Friday Q&A: Drinking with Gronk

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Better late than never, it’s Friday Q&A, where yours truly takes on the important questions like: How would Gronk fare in a case race?

Rob Gronkowski, the former Arizona Wildcats standout turned New England Patriots star, seems like the ideal party mate. Sadly, Gronk arrived at Arizona one year after I graduated, so I have no firsthand knowledge of his exploits at Gentle Ben’s, Dirtbags or any of the other campus haunts. Nevertheless, I’m certainly they’re legendary.

Your questions are always welcome for Friday Q&A. Just tweet @kensing45 or @cfbhuddle on Twitter, or send an email to publisher@cfbhuddle.com.

This competition obviously has to be everyone at his respective peak. I respect Johnny Manziel’s efforts in rehab so we don’t want to jeopardize his progress. Scooby Doo era Manziel, on the other hand,

Mike Evans was the perfect right-hand man to Manziel at Texas A&M — so much so, I adamantly believe Manziel’s invite to the 2013 Heisman Trophy ceremony should have gone to Evans. Thus, the 2013 version of Mike Evans is our competitor.

These days, just smelling more than two beers gives me a hangover. However, a case race is the kind of undertaking I would have gladly tackled as an undergrad at the University of Arizona.

As for Gronk? He’s a modern day Doc Holliday, forever in his prime.

At this stage in my life, my appreciation for beer is much different than it was at 19. I live near the craft beer mecca of America, with breweries such as Stone, Green Flash, Belching Beaver and others a short freeway trek away.

The style of beer I enjoy now isn’t conducive to a competition, unless it’s a session IPA. Otherwise, this is a job for Keystone Light.

I am certainly biased, but I give the nod to the Pac-12 representatives over the SEC in this one. Gronk’s size is certainly a factor, and I’m no small fry myself at 6-foot-4. I like our chances with 30 ‘Stones, but there’s no question that I would be the first to get emotional.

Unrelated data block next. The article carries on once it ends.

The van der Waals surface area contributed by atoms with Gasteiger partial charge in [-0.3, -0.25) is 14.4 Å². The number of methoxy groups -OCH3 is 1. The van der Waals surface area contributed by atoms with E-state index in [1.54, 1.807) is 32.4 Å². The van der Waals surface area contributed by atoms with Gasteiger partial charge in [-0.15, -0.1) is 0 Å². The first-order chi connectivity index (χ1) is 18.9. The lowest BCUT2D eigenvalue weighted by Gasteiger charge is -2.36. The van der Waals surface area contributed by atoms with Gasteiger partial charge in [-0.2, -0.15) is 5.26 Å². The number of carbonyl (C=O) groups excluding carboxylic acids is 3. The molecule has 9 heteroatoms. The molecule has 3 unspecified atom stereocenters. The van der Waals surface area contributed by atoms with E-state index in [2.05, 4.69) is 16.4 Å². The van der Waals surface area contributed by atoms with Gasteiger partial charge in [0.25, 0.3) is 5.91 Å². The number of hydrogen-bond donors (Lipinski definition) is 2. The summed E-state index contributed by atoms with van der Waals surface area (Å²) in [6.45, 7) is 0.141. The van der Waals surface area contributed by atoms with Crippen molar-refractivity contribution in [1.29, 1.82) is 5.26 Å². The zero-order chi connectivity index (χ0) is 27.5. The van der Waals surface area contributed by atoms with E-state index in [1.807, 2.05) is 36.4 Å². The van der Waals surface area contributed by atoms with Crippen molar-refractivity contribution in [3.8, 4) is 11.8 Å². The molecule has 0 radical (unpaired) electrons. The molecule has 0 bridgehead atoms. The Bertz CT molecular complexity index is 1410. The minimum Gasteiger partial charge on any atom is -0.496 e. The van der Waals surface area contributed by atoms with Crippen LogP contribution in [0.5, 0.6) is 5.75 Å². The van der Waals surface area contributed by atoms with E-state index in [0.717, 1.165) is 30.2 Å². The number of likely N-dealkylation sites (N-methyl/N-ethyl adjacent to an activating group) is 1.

Let me preface with this: Oregon State made the best hire of the offseason, bar-none. Gary Andersen is tremendous, as he’s proven in his previous stops at Utah State and Wisconsin. That said, Oregon State is one of the most difficult jobs in the Power Five.

Prior to Mike Riley’s arrival in the late 1990s, the Beavers were the dregs of the Pac-8/Pac-10 from the post Terry Baker-era on. Riley performed a minor miracle when he made Oregon State competitive almost yearly, and Riley did so with class.

Riley found a nice groove in Corvallis, routinely reaching the postseason with peak seasons like 2006 (10 wins, upset of USC), 2008 (Top 25 finish, another USC upset) and 2012 (nine wins, Top 25 finish) sprinkled in. Unfair as it may be, however, more will be expected of Andersen.

The good news for him and Oregon State faithful is that Andersen has an established track record of flourishing despite residing in some long shadows within his state. Phil Knight’s support has helped Oregon become a national powerhouse, which makes for establishing a contender right down the road a challenge.

At Utah State, Andersen guided what was a far-and-away No. 3 in the state to prominence. The Aggies were arguably better than Utah or BYU by the time Andersen left for Wisconsin.

He’s going to have to take his lumps in Year 1, though. Andersen’s teams have always been built with an effective run game, and Oregon State has consistently ranked at or near the bottom of the Pac-12 in rushing for the last four years. Running back Storm Woods had a solid 2012, but injuries limited him the last few years.

I anticipate Andersen staking the long-term plan heavily to impressive true freshman Seth Collins. I wouldn’t be surprised if Collins take the reins with Andersen knowing Oregon State won’t compete in 2015, getting the dual-threat playmaker acclimated in anticipation of 2016 and beyond.

5. Even The Nights Are Better

4. All Out of Love

3. Lost in Love

2. Every Woman in the World

1. Making Love out of Nothing At All

The above is in reference to the USC offensive line, which is one of the most experienced in the nation headed into 2015. The Trojans started three true freshmen at times last season: Toa Lobendahn, Damien Mama and Viane Talamaivao, who stepped in late in the season for an injured Chad Wheeler.

Wheeler should be back by Pac-12 play, joining veterans Max Tuerk and Zach Banner. That’s an impressive group and should be one of the best in the conference. But in the nation? I have my doubts.

The pass protection in the spring game was lackluster — which, yeah, it’s a spring game. There’s only so much you can glean from a spring game — but should still be something to watch. USC hosts Stanford in Week 3, so we should get a pretty clear picture of just how good this line is early.

The Trojans struggled to move the ball at Stanford in last season’s upset, and Cody Kessler faced a shrinking pocket in what was statistically one of his worst games of the season.